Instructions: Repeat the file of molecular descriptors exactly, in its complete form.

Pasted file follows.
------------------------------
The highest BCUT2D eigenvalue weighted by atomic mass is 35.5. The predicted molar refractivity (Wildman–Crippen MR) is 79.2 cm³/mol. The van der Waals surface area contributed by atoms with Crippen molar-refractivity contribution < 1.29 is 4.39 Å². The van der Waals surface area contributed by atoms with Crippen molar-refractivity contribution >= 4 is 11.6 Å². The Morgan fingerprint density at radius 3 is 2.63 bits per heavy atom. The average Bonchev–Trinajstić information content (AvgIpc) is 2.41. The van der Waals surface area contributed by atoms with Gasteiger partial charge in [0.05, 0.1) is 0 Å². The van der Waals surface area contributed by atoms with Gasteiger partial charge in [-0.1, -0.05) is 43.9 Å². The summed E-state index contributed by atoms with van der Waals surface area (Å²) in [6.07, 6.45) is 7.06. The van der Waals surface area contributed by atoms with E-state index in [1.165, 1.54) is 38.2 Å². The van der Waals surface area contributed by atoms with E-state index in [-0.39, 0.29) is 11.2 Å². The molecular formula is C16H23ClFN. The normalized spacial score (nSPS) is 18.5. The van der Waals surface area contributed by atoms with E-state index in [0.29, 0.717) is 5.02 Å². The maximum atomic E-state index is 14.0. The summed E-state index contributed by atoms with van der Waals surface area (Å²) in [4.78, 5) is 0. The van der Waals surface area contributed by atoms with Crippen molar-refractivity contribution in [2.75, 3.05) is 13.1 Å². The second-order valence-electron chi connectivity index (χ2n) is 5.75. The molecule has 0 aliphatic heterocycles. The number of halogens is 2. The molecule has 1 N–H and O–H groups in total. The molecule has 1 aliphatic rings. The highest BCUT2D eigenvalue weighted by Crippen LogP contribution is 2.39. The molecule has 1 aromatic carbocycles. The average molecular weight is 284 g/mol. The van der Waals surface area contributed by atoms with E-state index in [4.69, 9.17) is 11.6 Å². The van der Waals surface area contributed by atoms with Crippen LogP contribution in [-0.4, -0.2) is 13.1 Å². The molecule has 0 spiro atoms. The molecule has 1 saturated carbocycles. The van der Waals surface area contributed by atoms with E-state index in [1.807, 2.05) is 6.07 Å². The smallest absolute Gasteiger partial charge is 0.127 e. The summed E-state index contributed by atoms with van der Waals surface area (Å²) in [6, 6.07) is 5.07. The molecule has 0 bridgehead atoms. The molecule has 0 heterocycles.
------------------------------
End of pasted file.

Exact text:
The highest BCUT2D eigenvalue weighted by atomic mass is 35.5. The predicted molar refractivity (Wildman–Crippen MR) is 79.2 cm³/mol. The van der Waals surface area contributed by atoms with Crippen molar-refractivity contribution < 1.29 is 4.39 Å². The van der Waals surface area contributed by atoms with Crippen molar-refractivity contribution >= 4 is 11.6 Å². The Morgan fingerprint density at radius 3 is 2.63 bits per heavy atom. The average Bonchev–Trinajstić information content (AvgIpc) is 2.41. The van der Waals surface area contributed by atoms with Gasteiger partial charge in [0.05, 0.1) is 0 Å². The van der Waals surface area contributed by atoms with Gasteiger partial charge in [-0.1, -0.05) is 43.9 Å². The summed E-state index contributed by atoms with van der Waals surface area (Å²) in [6.07, 6.45) is 7.06. The van der Waals surface area contributed by atoms with E-state index in [1.165, 1.54) is 38.2 Å². The van der Waals surface area contributed by atoms with E-state index in [-0.39, 0.29) is 11.2 Å². The molecular formula is C16H23ClFN. The normalized spacial score (nSPS) is 18.5. The van der Waals surface area contributed by atoms with E-state index in [0.29, 0.717) is 5.02 Å². The maximum atomic E-state index is 14.0. The summed E-state index contributed by atoms with van der Waals surface area (Å²) in [4.78, 5) is 0. The van der Waals surface area contributed by atoms with Crippen molar-refractivity contribution in [2.75, 3.05) is 13.1 Å². The second-order valence-electron chi connectivity index (χ2n) is 5.75. The molecule has 0 aliphatic heterocycles. The number of halogens is 2. The molecule has 1 N–H and O–H groups in total. The molecule has 1 aliphatic rings. The highest BCUT2D eigenvalue weighted by Crippen LogP contribution is 2.39. The molecule has 1 aromatic carbocycles. The average molecular weight is 284 g/mol. The van der Waals surface area contributed by atoms with E-state index in [4.69, 9.17) is 11.6 Å². The van der Waals surface area contributed by atoms with Crippen LogP contribution in [-0.4, -0.2) is 13.1 Å². The molecule has 0 spiro atoms. The molecule has 1 saturated carbocycles. The van der Waals surface area contributed by atoms with E-state index in [1.807, 2.05) is 6.07 Å². The smallest absolute Gasteiger partial charge is 0.127 e. The summed E-state index contributed by atoms with van der Waals surface area (Å²) in [6, 6.07) is 5.07. The molecule has 0 bridgehead atoms. The molecule has 0 heterocycles.